For example, this is illustrated in documents (1) and (27) where blends of surfactants are used in laundry detergent compositions. Thus, document (1) discloses granular detergent compositions comprising about 15% to about 40% by weight of a mixture of ethoxylated alcohol surfactants, from about 1% to about 20% by weight of anionic, semipolar or zwitterionic surfactant and from about 30% to about 70% of a detergency builder (cf. column 3, lines 3 to 27).

Similarly, document (27) discloses a laundry detergent composition containing 3 to 30% by weight of a mixture of surfactants consisting of 1 part by weight of non-ionic surface active compounds constituted by a mixture of ethoxylated alcohols of different degrees of ethoxylation and 0 to 3 parts by weight of an anionic surfactant, 15 to 60% by weight of water-insoluble alumino silicate (based on active substance), 2 to 45% by weight of a sequestering agent for calcium, 0 to 50% by weight of wash alkalies not capable of sequestration and 0 to 5% by weight of bleaches and other additives (cf. Claim 6).

Therefore, in the light of common general knowledge in this field as reflected in documents (1), (27) and (32) the skilled person wishing to modify the laundry detergent compositions disclosed in document (35) with the aim of providing compositions having good detergency for a variety of soils and fabric types would immediately consider blending the alkylpolyglucosides with other surfactants.

5.3. The skilled person would be even more encouraged to adopt this course of action by the disclosure of document (9). This document discloses that the alkylglucoside Triton CG- 110 is a low irritating non-ionic surfactant having good detergency and soil removal which is compatible with anionic, cationic, non-ionic and amphoteric materials (cf. page 1, especially points 3 and 4).

According to this document and the analysis of three samples of Triton CG-110 submitted by Appellant 02 on 22 October 1991 as document (36), the product contains about 35 to 41% by weight monoglucoside, about 30 to 40% oligoglucosides, less than 2% fatty alcohol and no butyl glucoside. The degree of polymerisation, (x), is about 1.5 to 1.7 and the alkyl group (r) is a 50:50 ratio of C8 and C10. Thus, the essential difference between the alkylpolyglucosides as defined in the disputed patent and Triton CG-100 lies in the length of the alkyl chain. Since this is the only essential difference, the skilled person would assume that the alkylpolyglucosides falling under the present definition would also be compatible with anionic, cationic, non-ionic and amphoteric surfactants.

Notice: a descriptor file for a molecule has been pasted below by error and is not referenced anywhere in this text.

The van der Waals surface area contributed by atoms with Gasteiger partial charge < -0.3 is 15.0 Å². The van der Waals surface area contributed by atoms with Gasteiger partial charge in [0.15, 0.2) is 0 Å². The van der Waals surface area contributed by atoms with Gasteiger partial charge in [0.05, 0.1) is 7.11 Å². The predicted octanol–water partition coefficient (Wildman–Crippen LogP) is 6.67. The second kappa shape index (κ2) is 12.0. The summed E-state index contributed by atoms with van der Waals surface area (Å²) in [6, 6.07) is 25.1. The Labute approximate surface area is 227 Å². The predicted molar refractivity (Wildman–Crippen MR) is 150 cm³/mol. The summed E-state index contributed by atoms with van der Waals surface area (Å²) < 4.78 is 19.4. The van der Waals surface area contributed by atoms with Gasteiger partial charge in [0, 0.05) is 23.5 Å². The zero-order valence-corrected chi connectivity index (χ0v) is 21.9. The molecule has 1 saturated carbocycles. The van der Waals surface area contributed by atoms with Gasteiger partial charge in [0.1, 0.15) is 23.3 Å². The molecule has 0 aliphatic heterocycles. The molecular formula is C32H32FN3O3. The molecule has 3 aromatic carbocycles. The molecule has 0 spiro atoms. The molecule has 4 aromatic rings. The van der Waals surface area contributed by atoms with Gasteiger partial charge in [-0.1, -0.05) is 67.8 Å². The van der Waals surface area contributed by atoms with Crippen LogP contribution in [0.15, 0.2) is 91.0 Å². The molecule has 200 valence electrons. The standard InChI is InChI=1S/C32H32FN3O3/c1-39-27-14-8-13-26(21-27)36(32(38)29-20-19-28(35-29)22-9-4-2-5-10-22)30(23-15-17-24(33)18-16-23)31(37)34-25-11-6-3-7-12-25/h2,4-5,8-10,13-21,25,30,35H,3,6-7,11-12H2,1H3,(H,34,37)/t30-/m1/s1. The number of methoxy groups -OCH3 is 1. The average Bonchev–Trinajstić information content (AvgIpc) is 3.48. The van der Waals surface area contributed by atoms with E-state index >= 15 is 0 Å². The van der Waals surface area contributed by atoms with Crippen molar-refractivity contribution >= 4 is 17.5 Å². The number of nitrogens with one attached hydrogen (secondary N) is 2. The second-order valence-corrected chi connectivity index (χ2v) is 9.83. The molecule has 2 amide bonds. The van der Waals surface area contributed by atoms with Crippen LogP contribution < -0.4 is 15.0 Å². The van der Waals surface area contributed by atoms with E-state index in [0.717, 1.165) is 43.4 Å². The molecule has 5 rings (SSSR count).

Therefore, in the absence of any compatibilityproblems, it was obvious to solve the technical problem underlying the disputed patent by blending the alkylpolyglucoside surfactant with another surfactant.

5.4. In the Board's judgement, the use of an ethoxylated alcohol surfactant of the specified formula is also obvious, since it is well known that these products have favourable detergency properties, particularly at lower wash temperatures, and are standard components of modern detergents, present to greater or lesser extent in practically all detergent formulations. Thus, these products would be in the forefront of the skilled person's mind faced with the problem of selecting a surfactant to blend with the alkylpolyglucoside.

5.5. The determination of the weight ratio of alkylpolyglucoside to alcohol ethoxylate is a matter of routine experimentation which is well within the competence of the skilled person.

5.6. Therefore, the subject-matter of Claim 1 in accordance with the main or second auxiliary request does not involve an inventive step.

5.7. Dependent Claims 2 and 3 of the main request and Claim 2 of the second auxiliary request relate to preferred embodiments of the compositions according to Claim 1. It was not argued that these claims contain any independent inventive features and, lacking such features, they are unallowable in the absence of a corresponding allowable main claim.